Rockthatfish, it was both super easy and super hard, in different ways. My sewing machine is constantly on the fritz, plus our apartment is too small to have a permanent sewing station set up, so it was important to me that it be a quilt that could be hand done. I also liked that it was portable: I set it up so I would do a row of ~11 hexes, then 11 more rows, then sew them all into a block, so I would never be working on a piece that wasn't reasonably sized. Suddenly, whatever spare moment I had (bus stop, between classes, waiting room, tea steeping, anywhere!) became potential sewing time! I carried a little baggie of hexes around in my purse, and the nature of hexwork is that you can pretty much pick it up and put it down at a moment's notice, so that was all really nice and convenient.
That said, there is a TON of prepwork. You have to cut both your paper hexagons and your fabric, and then baste them all. So even before I started the sewing process detailed above, there were weeks of cutting and basting. However, that was pretty mindless and undemanding work--and again, very portable.
Actually, traditional quilting kind of intimidates me, so I've never done one! The impression that I get is that it seems really unforgiving (all your pieces have to come together JUST SO or the pattern doesn't work) whereas the hexagon quilt had a bit of "give", if you know what I mean, which is nice for a first quilt.
Finally done! This was my very first quilt project; it is all hand done except for the binding. I made it for my niece--I started it as soon as I learned that my brother was expecting, and she's three months old now so this quilt has been gestating just about as long as she has
Excuse the not-so-great camera-phone pics, I was about to gift it and thought 'huh, maybe I should take pictures!' The colors are warmer in real life.
She seemed pretty happy with it (as much as a 3 month old can be: she looked at all the patterns and grabbed at it and made cute baby faces), and I'm really proud of how it turned out!
I just finished a hand-done paper pieced hex quilt for my new baby niece. I actually finished a lot of it on the bus (loooong commute ), so got a lot of comments. Actually, I got into some really great conversations with other crafters, but most of them were pretty vexing.
A lot of "GEE that looks SUPER boring to do!" (uuh... thanks?) "Won't the paper be itchy for the baby?" (paper pieced quilt--the paper doesn't stay in there forever!) And my favorite: "You know they're never going to USE it, it's WAY too nice for a baby!" ( nooo! My response to this one was to tell them that I hoped she would puke on it as soon as I gave it to them so my brother/SIL wouldn't be afraid to actually put it on/under her--It's washable!--Puke talk usually quieted them up fast, too.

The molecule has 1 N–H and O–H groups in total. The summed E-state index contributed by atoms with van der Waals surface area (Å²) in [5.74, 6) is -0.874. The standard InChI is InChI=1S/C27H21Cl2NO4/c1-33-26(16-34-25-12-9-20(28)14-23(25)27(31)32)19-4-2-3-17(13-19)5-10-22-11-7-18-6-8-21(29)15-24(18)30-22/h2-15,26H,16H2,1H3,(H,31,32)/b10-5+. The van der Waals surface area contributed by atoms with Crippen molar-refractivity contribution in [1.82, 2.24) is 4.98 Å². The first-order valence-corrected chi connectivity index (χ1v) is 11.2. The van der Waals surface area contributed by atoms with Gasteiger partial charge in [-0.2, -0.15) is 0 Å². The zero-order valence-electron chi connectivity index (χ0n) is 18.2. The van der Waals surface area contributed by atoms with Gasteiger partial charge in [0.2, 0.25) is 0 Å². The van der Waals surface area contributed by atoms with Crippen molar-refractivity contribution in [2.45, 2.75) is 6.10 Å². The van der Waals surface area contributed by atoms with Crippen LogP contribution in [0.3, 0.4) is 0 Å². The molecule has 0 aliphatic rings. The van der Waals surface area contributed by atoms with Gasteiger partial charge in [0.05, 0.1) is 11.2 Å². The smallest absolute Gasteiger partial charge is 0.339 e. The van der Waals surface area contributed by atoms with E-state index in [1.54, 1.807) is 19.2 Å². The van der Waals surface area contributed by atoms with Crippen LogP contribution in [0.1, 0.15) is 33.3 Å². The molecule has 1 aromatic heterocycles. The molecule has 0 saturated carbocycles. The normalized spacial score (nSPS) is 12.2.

I had one super creepy guy offer to check up on my quilt progress every week by taking the same bus as me and yelling at me if I didn't finish enough. Ah, the joys of public transportation!
Beautiful! That yellow fabric is totally amazing, and I'm loving the whole dot-on-dot thing the outfit has going. The blouse is put together impeccably, by the way! I've been afraid to sew any tailored shirt-type garments yet...
Welp, I started it up again and it seems to be running fine. I guess the problem resolved itself?
Anyway, I'm just happy that it is working again! Thank you so much for all of your help and tips (I would not have ever thought of that disengaging the motor trick!)
Truth be told, though, I was kind of looking forward to taking it all apart and putting it back together again, one of the reasons that I got this machine was so that I wouldn't be afraid to tinker excessively! Oh well, next time I guess
Also, that hand crank machine is awesome--I can imagine few things nicer than setting up the machine on the porch on a warm summer day!
I would start by investigating the hook/bobbin area. I would be quite suspicious that there is something wrong with the bobbin case.
That's what I had figured, the manual said that that may cause the machine to drag, but even after I dissasembled, oiled, and cleaned the bobbin-moving assembly (and reassembled it, of course!) it ran badly.
I'm all paranoid that the problem is in the engine itself, as I have no idea at all how to fix something like that, and it seems like a new motor would be really hard to find... what are the chances of something like that?
My sweet old emdeko zig zag is flipping out--I was sewing this afternoon, everything was going fine when all of a sudden the machine got WAY louder and slower (even with pedal to the metal, etc). I noticed that the top thread in the stitches got loose (like the tension suddenly got off or something).
I cracked her open and cleaned and oiled it (I followed the manual instructions and everything!), and while the action runs much smoother when I run it with my hand, when I plug it in and run it with the foot pedal it is still loud and slow. Anyway, it is an old machine, and I'm not sure how well maintained it had been before I got it a couple of months ago (The lady I got it from just used it as a table, though according to her the lady that she got the machine from a few years back took good care of it). I have been sewing with it before without incident, even sewing tougher jobs with many layers.
I don't know what is up! What can I do?
I don't know much about the machine itself, so here is a link to a photo of it (don't mind the mess, it is all opened up )